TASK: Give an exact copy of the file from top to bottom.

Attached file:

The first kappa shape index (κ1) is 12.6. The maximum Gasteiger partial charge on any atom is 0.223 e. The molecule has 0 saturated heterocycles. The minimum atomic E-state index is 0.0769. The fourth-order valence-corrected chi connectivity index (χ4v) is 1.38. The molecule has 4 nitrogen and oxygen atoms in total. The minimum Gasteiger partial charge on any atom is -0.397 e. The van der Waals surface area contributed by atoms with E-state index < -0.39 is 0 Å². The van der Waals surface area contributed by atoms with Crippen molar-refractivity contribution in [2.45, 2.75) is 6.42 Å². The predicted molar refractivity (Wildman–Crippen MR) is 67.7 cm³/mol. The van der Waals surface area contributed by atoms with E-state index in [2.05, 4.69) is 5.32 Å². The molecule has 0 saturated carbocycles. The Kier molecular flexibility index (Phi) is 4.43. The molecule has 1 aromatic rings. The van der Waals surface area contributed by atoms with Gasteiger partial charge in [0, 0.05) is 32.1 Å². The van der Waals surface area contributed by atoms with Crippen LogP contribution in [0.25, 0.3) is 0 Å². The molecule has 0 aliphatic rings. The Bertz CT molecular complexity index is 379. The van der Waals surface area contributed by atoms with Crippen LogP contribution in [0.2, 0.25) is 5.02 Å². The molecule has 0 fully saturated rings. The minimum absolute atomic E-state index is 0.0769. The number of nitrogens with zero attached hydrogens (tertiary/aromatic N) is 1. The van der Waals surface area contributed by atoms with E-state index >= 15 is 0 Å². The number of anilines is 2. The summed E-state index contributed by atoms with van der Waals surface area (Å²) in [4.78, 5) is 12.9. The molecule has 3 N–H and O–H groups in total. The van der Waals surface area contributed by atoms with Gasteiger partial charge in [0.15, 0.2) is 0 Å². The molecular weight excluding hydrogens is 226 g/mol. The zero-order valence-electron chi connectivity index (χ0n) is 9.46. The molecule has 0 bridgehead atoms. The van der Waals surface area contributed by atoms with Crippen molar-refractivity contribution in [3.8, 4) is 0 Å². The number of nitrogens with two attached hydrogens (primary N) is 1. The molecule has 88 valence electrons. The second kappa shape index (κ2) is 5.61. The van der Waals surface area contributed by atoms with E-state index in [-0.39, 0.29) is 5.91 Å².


The first kappa shape index (κ1) is 12.6. The maximum Gasteiger partial charge on any atom is 0.223 e. The molecule has 0 saturated heterocycles. The minimum atomic E-state index is 0.0769. The fourth-order valence-corrected chi connectivity index (χ4v) is 1.38. The molecule has 4 nitrogen and oxygen atoms in total. The minimum Gasteiger partial charge on any atom is -0.397 e. The van der Waals surface area contributed by atoms with E-state index < -0.39 is 0 Å². The van der Waals surface area contributed by atoms with Crippen molar-refractivity contribution in [2.45, 2.75) is 6.42 Å². The predicted molar refractivity (Wildman–Crippen MR) is 67.7 cm³/mol. The van der Waals surface area contributed by atoms with E-state index in [2.05, 4.69) is 5.32 Å². The molecule has 0 saturated carbocycles. The Kier molecular flexibility index (Phi) is 4.43. The molecule has 1 aromatic rings. The van der Waals surface area contributed by atoms with Gasteiger partial charge in [0, 0.05) is 32.1 Å². The van der Waals surface area contributed by atoms with Crippen LogP contribution in [0.25, 0.3) is 0 Å². The molecule has 0 aliphatic rings. The Bertz CT molecular complexity index is 379. The van der Waals surface area contributed by atoms with Crippen LogP contribution in [0.2, 0.25) is 5.02 Å². The molecule has 0 fully saturated rings. The minimum absolute atomic E-state index is 0.0769. The number of nitrogens with zero attached hydrogens (tertiary/aromatic N) is 1. The van der Waals surface area contributed by atoms with E-state index >= 15 is 0 Å². The number of anilines is 2. The summed E-state index contributed by atoms with van der Waals surface area (Å²) in [4.78, 5) is 12.9. The molecule has 3 N–H and O–H groups in total. The van der Waals surface area contributed by atoms with Gasteiger partial charge in [0.15, 0.2) is 0 Å². The molecular weight excluding hydrogens is 226 g/mol. The zero-order valence-electron chi connectivity index (χ0n) is 9.46. The molecule has 0 bridgehead atoms. The van der Waals surface area contributed by atoms with Crippen molar-refractivity contribution in [3.8, 4) is 0 Å². The number of nitrogens with two attached hydrogens (primary N) is 1. The molecule has 88 valence electrons. The second kappa shape index (κ2) is 5.61. The van der Waals surface area contributed by atoms with E-state index in [-0.39, 0.29) is 5.91 Å².